EMC Snags Intel Exec, Shuffles Top Office to Deliver Blended Technologies
EMC (NYSE: EMC), the Hopkinton, MA-based information infrastructure company that anchors Boston’s infotech industry, today unveiled a series of executive-level changes intended to better integrate its disparate businesses, which range from storage, content management and archiving, security, and IT management to cloud computing services.
Most significantly, the company said it has hired veteran Intel executive Pat Gelsinger away from the giant chipmaker, where he ran its largest business group, and has given him the newly created title of President and Chief Operating Officer, EMC Information Infrastructure Products.
Gelsinger will report to EMC chairman and CEO Joe Tucci, and will oversee EMC’s entire information infrastructure business—meaning all of EMC’s product divisions except VMware (NYSE: VMW). (EMC owns an 84 percent stake in the Palo Alto, CA, virtualization software maker, but treats it largely as a separate company; VMware president and chief operating officer Paul Maritz reports directly to Tucci.)
Gelsinger will also join the newly expanded “executive office of the chairman” at EMC, as will Howard Elias, who has been promoted to President and Chief Operating Officer, EMC Information Infrastructure and Cloud Services. Elias was formerly president of EMC’s Global Services division and its Ionix IT management group.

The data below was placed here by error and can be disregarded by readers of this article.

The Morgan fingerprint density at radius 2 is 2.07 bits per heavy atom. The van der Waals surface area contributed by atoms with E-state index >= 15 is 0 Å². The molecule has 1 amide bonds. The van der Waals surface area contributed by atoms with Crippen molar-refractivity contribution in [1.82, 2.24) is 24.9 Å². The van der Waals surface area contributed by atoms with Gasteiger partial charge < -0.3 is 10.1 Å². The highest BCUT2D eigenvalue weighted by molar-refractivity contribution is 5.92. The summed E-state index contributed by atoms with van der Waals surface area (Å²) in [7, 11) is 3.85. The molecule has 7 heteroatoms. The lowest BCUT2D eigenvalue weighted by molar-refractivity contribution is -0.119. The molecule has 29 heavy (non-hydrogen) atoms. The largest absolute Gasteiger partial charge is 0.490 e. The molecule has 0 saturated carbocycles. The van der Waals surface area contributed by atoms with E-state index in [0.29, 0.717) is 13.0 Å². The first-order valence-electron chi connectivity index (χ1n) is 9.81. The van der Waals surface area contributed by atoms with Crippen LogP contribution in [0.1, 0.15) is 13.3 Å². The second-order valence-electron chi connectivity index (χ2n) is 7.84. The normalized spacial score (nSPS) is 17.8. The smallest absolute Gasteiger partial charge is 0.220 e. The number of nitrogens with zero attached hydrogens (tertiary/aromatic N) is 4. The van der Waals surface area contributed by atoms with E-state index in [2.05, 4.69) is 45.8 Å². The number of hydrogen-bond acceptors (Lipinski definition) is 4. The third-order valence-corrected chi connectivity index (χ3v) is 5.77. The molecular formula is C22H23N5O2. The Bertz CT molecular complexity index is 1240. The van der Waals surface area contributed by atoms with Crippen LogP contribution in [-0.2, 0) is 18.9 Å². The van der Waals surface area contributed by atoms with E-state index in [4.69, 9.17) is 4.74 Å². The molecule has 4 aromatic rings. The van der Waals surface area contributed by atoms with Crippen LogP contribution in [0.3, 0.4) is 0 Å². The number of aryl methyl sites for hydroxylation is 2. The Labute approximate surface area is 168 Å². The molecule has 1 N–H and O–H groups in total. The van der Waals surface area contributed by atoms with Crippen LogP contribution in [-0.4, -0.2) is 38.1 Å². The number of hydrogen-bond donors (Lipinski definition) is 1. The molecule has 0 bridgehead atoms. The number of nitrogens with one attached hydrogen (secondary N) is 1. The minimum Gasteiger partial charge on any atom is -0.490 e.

David Goulden, EMC’s executive vice president and chief financial officer, will also join the expanded executive office, which previously included only Tucci and EMC Vice Chairman Bill Teuber.
The existing presidents of EMC’s divisions–for example, Mark Lewis in the content management and archiving division, and Art Coviello in the RSA Security division—all remain in place. In essence, Gelsinger, 48, has been brought in to provide unified leadership for EMC’s entire line of software and hardware products businesses, while Elias, 52, will do the same thing on the services side. But they’ll both do it from within a tight-knit, cross-cutting executive office whose role, in part, will be to look for ways that EMC’s product innovation can benefit its services operations, and vice-versa.
“It’s a reorganization of the structure of how we bring our products and services together,” says Michael Gallant, an EMC analyst and media relations manager. “This is a signal that we will be continuing to deliver more joint solutions and developing long-term road maps with a lot of the different technologies from the different divisions together.”
Such a reorganization may be particularly important for EMC in an age of blending and interoperability, when technologies such as virtualization allow different software and operating systems to run on common hardware, and when large companies have technology from a wide range of vendors under the same roof.
Indeed, EMC may be counting on Gelsinger—who oversaw a panoply of enterprise products at Intel, including PCs, servers, and communications and storage products, not to mention its next-generation Nehalem microprocessor architecture—to … Next Page »